As for whether the rest of A Gentleman's Guide to Love & Murder lives up to Mays's example, the answer is considerably murkier. Both the writers (Freedman provided book and lyrics, Lutvak music and lyrics) and director (Darko Tresnjak) have worked tirelessly to establish an anything-goes music hall feel for the show, from a score that incorporates tributes and tweaks to the likes of Gilbert and Sullivan and Noel Coward to the set design (by Alexander Dodge) that suggests all of Monty's world is a stage within a footlight- and velvet curtain–equipped stage. And when raw entertainment is the goal—which it more or less always is when Mays is at the center of things—you're able to lose yourself in the show's abundant charms.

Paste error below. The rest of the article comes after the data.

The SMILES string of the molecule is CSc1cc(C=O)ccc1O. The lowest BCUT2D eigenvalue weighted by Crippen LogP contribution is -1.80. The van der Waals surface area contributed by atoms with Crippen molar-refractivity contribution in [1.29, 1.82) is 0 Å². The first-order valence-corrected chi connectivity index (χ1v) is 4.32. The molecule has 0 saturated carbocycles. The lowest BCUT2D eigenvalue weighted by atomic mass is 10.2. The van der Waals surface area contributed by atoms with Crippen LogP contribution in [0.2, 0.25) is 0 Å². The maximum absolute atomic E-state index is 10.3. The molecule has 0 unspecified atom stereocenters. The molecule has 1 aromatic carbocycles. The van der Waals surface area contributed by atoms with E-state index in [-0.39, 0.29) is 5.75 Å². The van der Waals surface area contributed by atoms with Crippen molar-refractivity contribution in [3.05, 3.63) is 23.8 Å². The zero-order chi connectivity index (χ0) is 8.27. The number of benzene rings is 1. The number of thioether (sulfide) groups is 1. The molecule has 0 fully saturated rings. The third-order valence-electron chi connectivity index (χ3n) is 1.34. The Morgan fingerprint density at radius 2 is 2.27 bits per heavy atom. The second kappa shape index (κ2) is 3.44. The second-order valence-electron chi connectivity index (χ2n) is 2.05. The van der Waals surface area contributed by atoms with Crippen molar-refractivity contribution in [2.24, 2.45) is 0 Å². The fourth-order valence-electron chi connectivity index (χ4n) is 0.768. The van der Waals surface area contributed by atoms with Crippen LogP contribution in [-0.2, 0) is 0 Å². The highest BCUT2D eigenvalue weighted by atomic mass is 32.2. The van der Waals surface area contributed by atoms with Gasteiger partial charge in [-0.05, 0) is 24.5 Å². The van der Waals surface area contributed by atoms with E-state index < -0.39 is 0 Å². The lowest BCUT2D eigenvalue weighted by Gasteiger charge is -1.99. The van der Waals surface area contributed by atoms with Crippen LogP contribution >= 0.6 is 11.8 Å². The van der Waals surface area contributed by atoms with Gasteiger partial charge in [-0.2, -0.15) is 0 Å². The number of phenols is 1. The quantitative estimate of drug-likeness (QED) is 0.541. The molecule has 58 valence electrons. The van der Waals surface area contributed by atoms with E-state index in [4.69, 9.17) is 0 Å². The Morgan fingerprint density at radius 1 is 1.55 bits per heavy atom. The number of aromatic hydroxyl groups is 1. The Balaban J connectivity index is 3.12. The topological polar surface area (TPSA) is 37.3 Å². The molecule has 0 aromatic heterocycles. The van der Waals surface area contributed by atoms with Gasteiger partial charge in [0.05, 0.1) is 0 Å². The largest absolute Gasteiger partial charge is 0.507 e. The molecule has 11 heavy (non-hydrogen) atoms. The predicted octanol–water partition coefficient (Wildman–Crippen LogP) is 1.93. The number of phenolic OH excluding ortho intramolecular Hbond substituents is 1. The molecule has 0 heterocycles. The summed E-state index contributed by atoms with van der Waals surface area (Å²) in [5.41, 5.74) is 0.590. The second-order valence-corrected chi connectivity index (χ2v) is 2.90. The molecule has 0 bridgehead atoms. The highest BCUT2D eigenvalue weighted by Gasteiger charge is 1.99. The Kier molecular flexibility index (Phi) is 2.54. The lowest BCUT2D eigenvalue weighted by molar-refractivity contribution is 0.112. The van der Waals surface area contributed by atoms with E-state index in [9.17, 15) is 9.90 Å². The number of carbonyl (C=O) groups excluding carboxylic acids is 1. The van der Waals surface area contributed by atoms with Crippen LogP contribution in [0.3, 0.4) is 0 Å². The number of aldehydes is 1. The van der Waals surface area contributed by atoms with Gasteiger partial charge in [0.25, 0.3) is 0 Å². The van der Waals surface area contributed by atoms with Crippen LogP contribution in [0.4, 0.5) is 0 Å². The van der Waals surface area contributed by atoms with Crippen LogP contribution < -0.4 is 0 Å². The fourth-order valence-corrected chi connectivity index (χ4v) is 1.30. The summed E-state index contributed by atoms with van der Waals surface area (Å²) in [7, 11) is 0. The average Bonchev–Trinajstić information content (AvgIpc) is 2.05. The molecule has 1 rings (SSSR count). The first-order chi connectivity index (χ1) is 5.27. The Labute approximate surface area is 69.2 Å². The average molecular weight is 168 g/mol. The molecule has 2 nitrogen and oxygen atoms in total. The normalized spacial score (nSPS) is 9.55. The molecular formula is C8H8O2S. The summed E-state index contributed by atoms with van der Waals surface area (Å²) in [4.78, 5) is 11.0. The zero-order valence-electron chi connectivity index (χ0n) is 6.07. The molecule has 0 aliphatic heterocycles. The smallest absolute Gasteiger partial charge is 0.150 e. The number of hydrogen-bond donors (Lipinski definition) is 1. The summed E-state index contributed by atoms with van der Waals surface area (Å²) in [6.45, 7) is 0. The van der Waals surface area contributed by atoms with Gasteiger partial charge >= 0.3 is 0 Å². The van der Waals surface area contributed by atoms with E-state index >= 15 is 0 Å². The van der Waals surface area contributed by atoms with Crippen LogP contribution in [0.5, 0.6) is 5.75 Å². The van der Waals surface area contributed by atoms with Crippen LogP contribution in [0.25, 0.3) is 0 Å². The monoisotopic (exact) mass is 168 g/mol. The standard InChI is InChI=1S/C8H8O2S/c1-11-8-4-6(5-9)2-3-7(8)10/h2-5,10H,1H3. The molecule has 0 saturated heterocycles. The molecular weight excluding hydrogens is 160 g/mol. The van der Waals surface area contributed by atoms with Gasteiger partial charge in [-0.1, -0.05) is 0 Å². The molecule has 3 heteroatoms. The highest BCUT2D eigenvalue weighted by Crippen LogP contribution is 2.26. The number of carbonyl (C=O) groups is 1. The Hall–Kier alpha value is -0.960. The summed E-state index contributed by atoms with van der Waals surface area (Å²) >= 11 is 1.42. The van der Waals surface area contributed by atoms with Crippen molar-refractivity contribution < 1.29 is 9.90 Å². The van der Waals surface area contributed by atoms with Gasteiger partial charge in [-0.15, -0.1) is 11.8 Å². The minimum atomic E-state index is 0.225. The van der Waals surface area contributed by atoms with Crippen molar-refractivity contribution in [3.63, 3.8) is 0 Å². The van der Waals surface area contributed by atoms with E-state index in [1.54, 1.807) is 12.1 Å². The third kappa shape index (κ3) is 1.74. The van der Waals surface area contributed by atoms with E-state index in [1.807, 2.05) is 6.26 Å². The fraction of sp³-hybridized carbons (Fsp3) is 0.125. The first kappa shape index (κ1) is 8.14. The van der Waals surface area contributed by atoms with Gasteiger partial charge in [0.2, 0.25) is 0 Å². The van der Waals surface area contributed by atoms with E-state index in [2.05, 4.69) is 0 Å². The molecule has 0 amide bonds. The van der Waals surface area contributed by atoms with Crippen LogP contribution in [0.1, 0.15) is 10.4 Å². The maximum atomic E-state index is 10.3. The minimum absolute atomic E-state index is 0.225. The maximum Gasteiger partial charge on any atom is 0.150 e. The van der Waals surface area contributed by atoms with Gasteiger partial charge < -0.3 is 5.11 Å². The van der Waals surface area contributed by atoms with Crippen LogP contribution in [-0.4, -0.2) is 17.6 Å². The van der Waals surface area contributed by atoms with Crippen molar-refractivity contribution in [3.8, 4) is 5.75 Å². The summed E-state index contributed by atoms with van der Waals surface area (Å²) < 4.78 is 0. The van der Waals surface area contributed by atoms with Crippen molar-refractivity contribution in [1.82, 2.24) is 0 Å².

But there's no escaping Monty's essential loathsomeness, and as talented as Pinkham (Bloody Bloody Andrew Jackson, Ghost, Knickerbocker Holiday, the musical of Love's Labour's Lost at the Delacorte this past summer) is, his onstage presence naturally leans toward the frosty and severe, which doesn't ingratiate us to this ever-scheming man. What's needed is someone truly beguiling, who'd believably give you the shirt off of his back while he's stabbing a dagger in yours, and Pinkham, despite singing strongly and acting with unshakable deadpan conviction, fulfills only half of that equation.